NBA Is Dorsey's Next Big Moment To Shine
Annie Finberg/Atlanta Hawks
Story by KL Chouinard
Tyler Dorsey is one of those players who always seems to come up big in postseason tournaments.
Two years ago, as a senior at Maranatha High School, Dorsey led his team to a regional title. He scored 52 points in a quarterfinal game and was eventually named the Gatorade boys basketball player of the year for the state of California.
This spring, in the Pac-12 tournament, Dorsey had three consecutive 20-point games for the University of Oregon. Then the sophomore went full supernova in the NCAA tournament, shooting 60.6 percent from three and leading the Ducks to the Final Four.
But the 21-year-old has another tournament experience that many of his peers do not. He has played some international basketball over the past two summers.
"After my senior year of high school," Dorsey said, "I worked out and got cut from the USA team. Then I looked at other possibilities."
Dorsey's mother, Samia, was born in Israel, but her father was a Greek citizen. She helped Dorsey get his Greek passport and citizenship, and he went on to play for Greece in the 2015 Under-19 FIBA World Championships.
The 6-foot-4 guard was an immediate smash hit on the Greek team. He averaged 15.9 points and 5.0 rebounds for the tournament. In leading Greece to the semifinals, Dorsey got a rematch against the team that had cut him. Even though the U.S. team won that game and the overall tournament one game later, Dorsey scored 21 points in the semifinals and was named to the tournament's All-Star Five.
A summer later, Dorsey tried out for the Greek Olympic team and got some head-to-head time against the greatest player that he says he has ever faced: Giannis Antetokounmpo of the Milwaukee Bucks. Dorsey didn't make the team -- he was one of the final cuts -- but he thinks the experience helped to prepare him for the NBA.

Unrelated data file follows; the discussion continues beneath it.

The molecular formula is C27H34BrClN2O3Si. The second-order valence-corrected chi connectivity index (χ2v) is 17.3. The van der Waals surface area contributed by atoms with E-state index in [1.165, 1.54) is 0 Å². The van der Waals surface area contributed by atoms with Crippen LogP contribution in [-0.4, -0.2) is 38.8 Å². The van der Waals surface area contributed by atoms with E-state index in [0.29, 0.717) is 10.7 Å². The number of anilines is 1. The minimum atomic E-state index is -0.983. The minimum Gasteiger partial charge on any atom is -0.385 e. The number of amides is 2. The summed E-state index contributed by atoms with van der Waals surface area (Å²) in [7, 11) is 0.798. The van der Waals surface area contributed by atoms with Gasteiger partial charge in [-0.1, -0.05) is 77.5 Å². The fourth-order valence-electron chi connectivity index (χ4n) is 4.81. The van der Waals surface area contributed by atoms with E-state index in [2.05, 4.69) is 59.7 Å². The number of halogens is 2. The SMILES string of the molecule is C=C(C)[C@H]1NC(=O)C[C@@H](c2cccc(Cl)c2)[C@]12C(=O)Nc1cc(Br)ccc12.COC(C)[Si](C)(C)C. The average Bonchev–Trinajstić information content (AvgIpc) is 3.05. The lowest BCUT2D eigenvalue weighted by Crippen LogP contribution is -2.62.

"I got to go against the pros in practice, against the Greek Freak," Dorsey said. "I played against the pros, and I have that knowledge under my belt. That's why I know that playing professionally, I feel like it will be an easy transition because I went through that."
Dorsey is on the preliminary roster for Greece for this summer's European championship. Don't bet against him making the Greek squad this time around.
The Hawks prize the talent that Dorsey, a shooting guard with some point guard skills, has shown as a ball handler. Those skills have come in handy more frequently in the pressurized situations that arise in tournament play, especially during Oregon's run to the Final Four.
"I was playing on the ball more during that stretch," Dorsey said of his 2017 NCAA Tournament. "I've shown my ability when I play on the ball as far as what I can do."
Hawks General Manager Travis Schlenk concurred with that sentiment in the introductory press conference.
"The one thing about Tyler that people don’t realize," Schlenk said, "is that he has the ability to become a secondary ballhandler.”
Dorsey said that he tries to draw inspiration from a number of pro combo guards, but one in particular stands out.
"I try to take bits and pieces from all the best guards in the league," he said. "But I would say that one guy who is probably closest is C.J. McCollum, being that combo guard and being able to score at all three levels."
Dorsey, who will play for the Hawks in Summer League in July, has goals for his rookie season that extend beyond himself.
"(I want) to be a high playoff team definitely," he said. "Winning is big for me. That's where I came from at Oregon with a great winning resume, being in a winning culture with a winning spirit. You've already got it (in Atlanta) but I'm lending my spirit as well."